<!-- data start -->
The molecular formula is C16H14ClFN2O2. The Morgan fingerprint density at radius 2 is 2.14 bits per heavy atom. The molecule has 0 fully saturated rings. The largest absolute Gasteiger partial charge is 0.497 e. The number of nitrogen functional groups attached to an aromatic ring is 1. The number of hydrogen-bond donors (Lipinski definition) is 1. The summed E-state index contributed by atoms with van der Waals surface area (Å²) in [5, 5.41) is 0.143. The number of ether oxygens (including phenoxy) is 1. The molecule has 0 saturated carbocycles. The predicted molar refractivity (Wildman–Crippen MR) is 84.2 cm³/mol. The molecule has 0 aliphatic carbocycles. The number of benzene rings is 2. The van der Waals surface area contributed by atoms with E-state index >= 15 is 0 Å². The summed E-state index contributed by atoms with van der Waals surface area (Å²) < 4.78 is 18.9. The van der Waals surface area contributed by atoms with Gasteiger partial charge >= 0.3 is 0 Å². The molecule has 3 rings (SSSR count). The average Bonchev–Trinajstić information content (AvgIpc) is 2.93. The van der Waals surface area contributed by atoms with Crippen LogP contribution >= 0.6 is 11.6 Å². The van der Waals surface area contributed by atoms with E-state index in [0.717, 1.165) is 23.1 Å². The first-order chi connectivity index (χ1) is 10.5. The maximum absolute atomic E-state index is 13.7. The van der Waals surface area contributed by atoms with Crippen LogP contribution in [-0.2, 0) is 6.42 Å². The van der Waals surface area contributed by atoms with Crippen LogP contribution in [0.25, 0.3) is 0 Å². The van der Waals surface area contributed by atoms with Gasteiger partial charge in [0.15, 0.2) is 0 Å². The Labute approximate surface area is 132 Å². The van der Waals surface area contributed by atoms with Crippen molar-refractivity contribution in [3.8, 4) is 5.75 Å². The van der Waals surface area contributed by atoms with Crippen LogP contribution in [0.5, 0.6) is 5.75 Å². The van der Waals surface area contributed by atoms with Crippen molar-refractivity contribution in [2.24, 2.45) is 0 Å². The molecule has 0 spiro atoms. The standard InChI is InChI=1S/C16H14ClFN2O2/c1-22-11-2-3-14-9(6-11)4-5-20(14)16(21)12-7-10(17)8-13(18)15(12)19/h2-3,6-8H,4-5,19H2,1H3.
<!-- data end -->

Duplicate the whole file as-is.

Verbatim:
The molecular formula is C16H14ClFN2O2. The Morgan fingerprint density at radius 2 is 2.14 bits per heavy atom. The molecule has 0 fully saturated rings. The largest absolute Gasteiger partial charge is 0.497 e. The number of nitrogen functional groups attached to an aromatic ring is 1. The number of hydrogen-bond donors (Lipinski definition) is 1. The summed E-state index contributed by atoms with van der Waals surface area (Å²) in [5, 5.41) is 0.143. The number of ether oxygens (including phenoxy) is 1. The molecule has 0 saturated carbocycles. The predicted molar refractivity (Wildman–Crippen MR) is 84.2 cm³/mol. The molecule has 0 aliphatic carbocycles. The number of benzene rings is 2. The van der Waals surface area contributed by atoms with E-state index >= 15 is 0 Å². The summed E-state index contributed by atoms with van der Waals surface area (Å²) < 4.78 is 18.9. The van der Waals surface area contributed by atoms with Gasteiger partial charge >= 0.3 is 0 Å². The molecule has 3 rings (SSSR count). The average Bonchev–Trinajstić information content (AvgIpc) is 2.93. The van der Waals surface area contributed by atoms with Crippen LogP contribution >= 0.6 is 11.6 Å². The van der Waals surface area contributed by atoms with E-state index in [0.717, 1.165) is 23.1 Å². The first-order chi connectivity index (χ1) is 10.5. The maximum absolute atomic E-state index is 13.7. The van der Waals surface area contributed by atoms with Crippen LogP contribution in [-0.2, 0) is 6.42 Å². The van der Waals surface area contributed by atoms with Crippen LogP contribution in [0.25, 0.3) is 0 Å². The van der Waals surface area contributed by atoms with Gasteiger partial charge in [0.15, 0.2) is 0 Å². The Labute approximate surface area is 132 Å². The van der Waals surface area contributed by atoms with Crippen molar-refractivity contribution in [3.8, 4) is 5.75 Å². The van der Waals surface area contributed by atoms with Crippen LogP contribution in [0.5, 0.6) is 5.75 Å². The van der Waals surface area contributed by atoms with Crippen molar-refractivity contribution in [2.24, 2.45) is 0 Å². The molecule has 0 spiro atoms. The standard InChI is InChI=1S/C16H14ClFN2O2/c1-22-11-2-3-14-9(6-11)4-5-20(14)16(21)12-7-10(17)8-13(18)15(12)19/h2-3,6-8H,4-5,19H2,1H3.